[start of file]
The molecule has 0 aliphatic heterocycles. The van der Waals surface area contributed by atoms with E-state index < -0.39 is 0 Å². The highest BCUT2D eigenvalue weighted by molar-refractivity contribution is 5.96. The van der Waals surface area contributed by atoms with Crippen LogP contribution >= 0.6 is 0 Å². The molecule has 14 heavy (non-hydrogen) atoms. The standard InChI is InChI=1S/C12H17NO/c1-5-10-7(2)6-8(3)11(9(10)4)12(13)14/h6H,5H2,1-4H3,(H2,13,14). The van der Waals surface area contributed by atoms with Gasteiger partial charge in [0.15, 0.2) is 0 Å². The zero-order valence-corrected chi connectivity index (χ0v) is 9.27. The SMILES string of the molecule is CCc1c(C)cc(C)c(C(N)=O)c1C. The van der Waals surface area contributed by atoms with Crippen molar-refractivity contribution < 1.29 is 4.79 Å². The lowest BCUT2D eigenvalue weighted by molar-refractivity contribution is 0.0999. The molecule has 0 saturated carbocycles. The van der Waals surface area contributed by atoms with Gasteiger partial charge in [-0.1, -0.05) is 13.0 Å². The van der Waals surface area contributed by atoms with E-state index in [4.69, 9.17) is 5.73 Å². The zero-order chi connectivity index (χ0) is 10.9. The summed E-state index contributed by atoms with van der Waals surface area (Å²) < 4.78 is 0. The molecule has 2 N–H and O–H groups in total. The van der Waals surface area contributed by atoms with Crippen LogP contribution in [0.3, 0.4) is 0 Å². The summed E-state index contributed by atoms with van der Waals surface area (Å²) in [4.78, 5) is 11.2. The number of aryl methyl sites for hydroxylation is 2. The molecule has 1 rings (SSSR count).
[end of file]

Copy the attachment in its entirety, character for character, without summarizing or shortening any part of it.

The molecule has 0 aliphatic heterocycles. The van der Waals surface area contributed by atoms with E-state index < -0.39 is 0 Å². The highest BCUT2D eigenvalue weighted by molar-refractivity contribution is 5.96. The van der Waals surface area contributed by atoms with Crippen LogP contribution >= 0.6 is 0 Å². The molecule has 14 heavy (non-hydrogen) atoms. The standard InChI is InChI=1S/C12H17NO/c1-5-10-7(2)6-8(3)11(9(10)4)12(13)14/h6H,5H2,1-4H3,(H2,13,14). The van der Waals surface area contributed by atoms with Gasteiger partial charge in [0.15, 0.2) is 0 Å². The zero-order valence-corrected chi connectivity index (χ0v) is 9.27. The SMILES string of the molecule is CCc1c(C)cc(C)c(C(N)=O)c1C. The van der Waals surface area contributed by atoms with Crippen molar-refractivity contribution < 1.29 is 4.79 Å². The lowest BCUT2D eigenvalue weighted by molar-refractivity contribution is 0.0999. The molecule has 0 saturated carbocycles. The van der Waals surface area contributed by atoms with Gasteiger partial charge in [-0.1, -0.05) is 13.0 Å². The van der Waals surface area contributed by atoms with E-state index in [4.69, 9.17) is 5.73 Å². The zero-order chi connectivity index (χ0) is 10.9. The summed E-state index contributed by atoms with van der Waals surface area (Å²) < 4.78 is 0. The molecule has 2 N–H and O–H groups in total. The van der Waals surface area contributed by atoms with Crippen LogP contribution in [0.3, 0.4) is 0 Å². The summed E-state index contributed by atoms with van der Waals surface area (Å²) in [4.78, 5) is 11.2. The number of aryl methyl sites for hydroxylation is 2. The molecule has 1 rings (SSSR count).